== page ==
Maya Lin Memorializes Lost Species, Asking: What Is Missing?

MayaLinRenowned artists Maya Lin has memorialized the Civil Rights movement and lost landscapes. Her most recognized memorial is erected in Washington DC and honors the lives lost in the Vietnam war. Now, Lin has embarked on a multi-site, multi-media memorial that honors the species we’ve lost—but also examines the reasons we’ve lost them and what can be done to avoid losing many, many more.

Lin debuted the exhibit, called What Is Missing?, at the California Academy of Sciences this week, and also presented a lecture during the LEED-rated museum’s weekly Nightlife event. The focal point of the exhibit, four years in the making, is a massive steel-and-(reclaimed) redwood outdoor “listening cone” meant to mimic a megaphone. Viewers peer into the cone and experience a looping 20-minute video and audio presentation that documents the underlying causes of species loss and serves as a clarion call for viewers to help protect biodiversity and prevent the habitat loss that is a root cause of species extinction.

Lin’s goal is to tie species loss, inextricably, to habitat loss and climate change. In her mission statement, she says “we cannot think of our carbon footprints without also measuring our impact in terms of biodiversity and habitat protection.”

Working with the themes of abundance and scale, the exhibit explores historical records to illustrate how even species that still exist have lost vitality, both in terms of their populations and individual sizes. Six-foot long lobsters and 40-pound wild turkeys were once common. Flocks of birds used to blacken the sky. Now, one in eight bird species is at risk of extinction.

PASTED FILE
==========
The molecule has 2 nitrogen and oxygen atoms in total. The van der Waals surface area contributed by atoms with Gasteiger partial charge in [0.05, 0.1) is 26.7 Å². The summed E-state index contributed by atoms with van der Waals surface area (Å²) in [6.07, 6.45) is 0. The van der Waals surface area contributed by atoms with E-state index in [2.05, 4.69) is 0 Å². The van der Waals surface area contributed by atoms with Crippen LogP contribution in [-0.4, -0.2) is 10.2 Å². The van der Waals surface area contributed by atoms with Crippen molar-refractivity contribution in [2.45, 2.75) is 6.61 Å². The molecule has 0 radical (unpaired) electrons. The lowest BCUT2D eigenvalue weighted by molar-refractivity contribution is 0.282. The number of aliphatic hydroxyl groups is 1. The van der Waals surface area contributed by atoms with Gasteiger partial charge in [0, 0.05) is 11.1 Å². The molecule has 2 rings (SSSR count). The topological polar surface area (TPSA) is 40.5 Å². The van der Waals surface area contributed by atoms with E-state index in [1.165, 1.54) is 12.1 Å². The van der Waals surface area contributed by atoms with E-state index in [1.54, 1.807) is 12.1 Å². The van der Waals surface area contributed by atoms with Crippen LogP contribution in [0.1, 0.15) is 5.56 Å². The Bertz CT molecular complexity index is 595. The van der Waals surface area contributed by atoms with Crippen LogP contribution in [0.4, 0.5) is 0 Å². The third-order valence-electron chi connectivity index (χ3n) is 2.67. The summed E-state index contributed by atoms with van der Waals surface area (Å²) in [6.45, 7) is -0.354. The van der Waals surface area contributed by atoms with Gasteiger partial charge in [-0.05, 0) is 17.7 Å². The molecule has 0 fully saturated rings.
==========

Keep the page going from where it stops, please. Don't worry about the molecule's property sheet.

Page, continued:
During her presentation at the debut, Lin also provided some obligatory “what you can do” tips—such as buying only shade-grown coffee rather than that raised on plantations—but in the context of her thoroughly documented research, they carried renewed weight.

Aside from living at the Academy of Sciences, the exhibit will also travel, starting at the Beijing Center for the Arts and the Storm King Art Center in New York. On Earth Day 2010, a five-minute film linked to the What Is Missing? exhibit will debut on the MTV digital billboard in Times Square, NYC. And the site that accompanies the exhibit,, will be growing to include many more video and audio segments between now and then.

Lin collaborated with a number of important research organizations, including the Cornell Lab of Orinthology, the National Geographic Society and ARKive,  an organization that has collected a vast image and sound library of species in need of protection. In addition, Lin has founded the What Is Missing? Foundation to raise money for species protection and for raising awareness.

If you can’t make it to San Francisco to see the exhibit, try to catch it on tour, or at, the very least, bookmark the website. No matter where you live or how you make your living, you’re likely to find that Lin’s exhibit puts a decades-old crisis in a new and highly-relevant context.

Freelance writer Mary Catherine O'Connor finds that a growing number of companies are proving the ways that they can make good financially, socially and environmentally (as the triple bottom line theory suggests).With that in mind, she contributes to Triple Pundit, as well as to Earth2Tech and other pubs focused on sustainability. She also writes The Good Route, an Outside Magazine blog that addresses the intersection of sustainability and the active/outdoor life.To find out more, or to reach her, go to

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